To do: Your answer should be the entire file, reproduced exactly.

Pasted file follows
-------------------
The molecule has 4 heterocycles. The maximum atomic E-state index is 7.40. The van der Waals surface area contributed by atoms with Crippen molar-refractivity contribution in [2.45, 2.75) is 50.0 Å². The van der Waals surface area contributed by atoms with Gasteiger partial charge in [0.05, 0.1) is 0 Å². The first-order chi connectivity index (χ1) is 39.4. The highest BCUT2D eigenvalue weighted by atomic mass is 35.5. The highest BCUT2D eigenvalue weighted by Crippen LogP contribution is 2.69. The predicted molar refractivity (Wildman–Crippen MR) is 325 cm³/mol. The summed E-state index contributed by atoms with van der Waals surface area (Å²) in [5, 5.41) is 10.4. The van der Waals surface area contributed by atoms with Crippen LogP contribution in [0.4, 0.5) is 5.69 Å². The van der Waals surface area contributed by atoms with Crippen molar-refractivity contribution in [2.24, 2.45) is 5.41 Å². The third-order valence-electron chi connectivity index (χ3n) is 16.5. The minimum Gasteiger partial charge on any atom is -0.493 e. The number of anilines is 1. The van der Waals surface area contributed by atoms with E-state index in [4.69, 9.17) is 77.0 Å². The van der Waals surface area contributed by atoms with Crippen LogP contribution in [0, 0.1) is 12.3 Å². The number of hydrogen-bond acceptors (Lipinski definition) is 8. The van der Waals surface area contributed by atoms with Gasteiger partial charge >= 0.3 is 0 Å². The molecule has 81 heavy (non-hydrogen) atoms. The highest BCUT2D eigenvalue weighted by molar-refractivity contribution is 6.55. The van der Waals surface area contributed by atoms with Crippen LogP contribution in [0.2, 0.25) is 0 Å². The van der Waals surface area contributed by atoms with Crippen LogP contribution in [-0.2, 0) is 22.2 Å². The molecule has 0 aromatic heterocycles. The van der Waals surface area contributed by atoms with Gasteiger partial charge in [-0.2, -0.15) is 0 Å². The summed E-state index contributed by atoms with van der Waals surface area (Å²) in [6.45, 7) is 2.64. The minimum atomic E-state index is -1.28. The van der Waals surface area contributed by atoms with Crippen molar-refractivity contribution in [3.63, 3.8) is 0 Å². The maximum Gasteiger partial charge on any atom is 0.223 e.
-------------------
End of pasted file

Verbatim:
The molecule has 4 heterocycles. The maximum atomic E-state index is 7.40. The van der Waals surface area contributed by atoms with Crippen molar-refractivity contribution in [2.45, 2.75) is 50.0 Å². The van der Waals surface area contributed by atoms with Gasteiger partial charge in [0.05, 0.1) is 0 Å². The first-order chi connectivity index (χ1) is 39.4. The highest BCUT2D eigenvalue weighted by atomic mass is 35.5. The highest BCUT2D eigenvalue weighted by Crippen LogP contribution is 2.69. The predicted molar refractivity (Wildman–Crippen MR) is 325 cm³/mol. The summed E-state index contributed by atoms with van der Waals surface area (Å²) in [5, 5.41) is 10.4. The van der Waals surface area contributed by atoms with Crippen LogP contribution in [0.4, 0.5) is 5.69 Å². The van der Waals surface area contributed by atoms with Crippen molar-refractivity contribution in [2.24, 2.45) is 5.41 Å². The third-order valence-electron chi connectivity index (χ3n) is 16.5. The minimum Gasteiger partial charge on any atom is -0.493 e. The number of anilines is 1. The van der Waals surface area contributed by atoms with E-state index in [4.69, 9.17) is 77.0 Å². The van der Waals surface area contributed by atoms with Crippen LogP contribution in [0, 0.1) is 12.3 Å². The number of hydrogen-bond acceptors (Lipinski definition) is 8. The van der Waals surface area contributed by atoms with Gasteiger partial charge >= 0.3 is 0 Å². The molecule has 81 heavy (non-hydrogen) atoms. The highest BCUT2D eigenvalue weighted by molar-refractivity contribution is 6.55. The van der Waals surface area contributed by atoms with Crippen LogP contribution in [0.2, 0.25) is 0 Å². The van der Waals surface area contributed by atoms with Crippen LogP contribution in [-0.2, 0) is 22.2 Å². The molecule has 0 aromatic heterocycles. The van der Waals surface area contributed by atoms with Gasteiger partial charge in [-0.2, -0.15) is 0 Å². The summed E-state index contributed by atoms with van der Waals surface area (Å²) in [6.45, 7) is 2.64. The minimum atomic E-state index is -1.28. The van der Waals surface area contributed by atoms with Crippen molar-refractivity contribution in [3.63, 3.8) is 0 Å². The maximum Gasteiger partial charge on any atom is 0.223 e.